View from room 516 
So I worked on the sequel to A DRY PATCH OF SKIN in earnest in room 516. With my class in the afternoon this year, I would get up early and type away, listening to my soundtrack, until the housekeeper knocked on the door. At check-in, I requested no housekeeper before 10 am, since I would be working in my room. So when she knocked at 10:03 (give or take a minute), I would let her in. She would see me typing and know I was not just some lazy slob who sleeps late; I was working. Just 10 minutes of straightening the room and bye-bye. Then back to writing. 

In all, I brought 72,000 words home with me at the end of the month. I completed two of the three acts, so room 516 had some decent feng shui - despite the almost constant annoyance of the chattering housekeepers in their office / hang-out room just steps away from room 516.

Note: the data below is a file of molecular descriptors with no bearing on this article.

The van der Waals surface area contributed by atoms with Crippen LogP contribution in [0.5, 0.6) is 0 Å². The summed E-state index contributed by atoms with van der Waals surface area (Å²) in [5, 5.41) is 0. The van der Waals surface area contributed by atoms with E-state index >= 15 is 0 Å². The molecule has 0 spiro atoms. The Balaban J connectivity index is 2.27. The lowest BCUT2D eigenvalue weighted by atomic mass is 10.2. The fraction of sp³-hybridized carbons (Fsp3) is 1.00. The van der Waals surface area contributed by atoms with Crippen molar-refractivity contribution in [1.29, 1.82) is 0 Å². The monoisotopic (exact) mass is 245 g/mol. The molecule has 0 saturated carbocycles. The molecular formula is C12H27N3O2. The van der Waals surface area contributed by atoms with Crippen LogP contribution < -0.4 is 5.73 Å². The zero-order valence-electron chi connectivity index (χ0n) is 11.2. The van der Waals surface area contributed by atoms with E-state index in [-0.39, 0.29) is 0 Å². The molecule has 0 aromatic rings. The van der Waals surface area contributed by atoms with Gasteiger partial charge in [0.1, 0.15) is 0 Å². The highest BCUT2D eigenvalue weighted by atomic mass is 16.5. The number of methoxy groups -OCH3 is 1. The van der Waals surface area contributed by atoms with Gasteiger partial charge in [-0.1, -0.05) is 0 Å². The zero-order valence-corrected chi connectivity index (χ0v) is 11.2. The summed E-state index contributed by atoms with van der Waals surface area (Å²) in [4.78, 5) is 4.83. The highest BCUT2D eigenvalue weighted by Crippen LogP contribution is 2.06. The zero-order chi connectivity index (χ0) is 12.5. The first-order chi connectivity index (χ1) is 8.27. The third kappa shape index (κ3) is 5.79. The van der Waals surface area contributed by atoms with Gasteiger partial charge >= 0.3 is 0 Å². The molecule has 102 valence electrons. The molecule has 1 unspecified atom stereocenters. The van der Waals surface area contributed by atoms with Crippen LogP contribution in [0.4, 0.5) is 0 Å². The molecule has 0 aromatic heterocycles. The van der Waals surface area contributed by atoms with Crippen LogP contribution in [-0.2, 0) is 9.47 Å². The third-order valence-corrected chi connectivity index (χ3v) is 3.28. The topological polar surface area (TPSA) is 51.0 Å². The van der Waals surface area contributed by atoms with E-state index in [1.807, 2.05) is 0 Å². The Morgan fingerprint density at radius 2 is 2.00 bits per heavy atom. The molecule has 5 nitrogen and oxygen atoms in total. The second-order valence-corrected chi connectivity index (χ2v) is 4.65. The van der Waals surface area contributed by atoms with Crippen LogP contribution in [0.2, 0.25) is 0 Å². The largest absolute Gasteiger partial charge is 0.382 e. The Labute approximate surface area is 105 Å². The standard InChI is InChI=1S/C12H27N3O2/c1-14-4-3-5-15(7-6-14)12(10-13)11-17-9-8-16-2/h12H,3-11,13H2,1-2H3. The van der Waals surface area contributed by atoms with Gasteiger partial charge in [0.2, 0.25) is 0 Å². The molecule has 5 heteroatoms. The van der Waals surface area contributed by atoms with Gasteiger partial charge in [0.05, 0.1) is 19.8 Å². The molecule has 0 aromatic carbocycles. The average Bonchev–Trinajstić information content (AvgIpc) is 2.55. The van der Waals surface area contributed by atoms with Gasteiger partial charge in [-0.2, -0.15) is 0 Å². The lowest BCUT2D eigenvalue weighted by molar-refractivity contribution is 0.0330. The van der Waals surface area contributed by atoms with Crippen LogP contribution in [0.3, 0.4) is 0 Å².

Next: Arriving & Departing

(C) Copyright 2010-2017 by Stephen M. Swartz. All Rights Reserved. No part of this blog, whether text or image, may be used without me giving you written permission, except for brief excerpts that are accompanied by a link to this entire blog. Violators shall be written into novels as characters who are killed off. Serious violators shall be identified and dealt with according to the laws of the United States of America.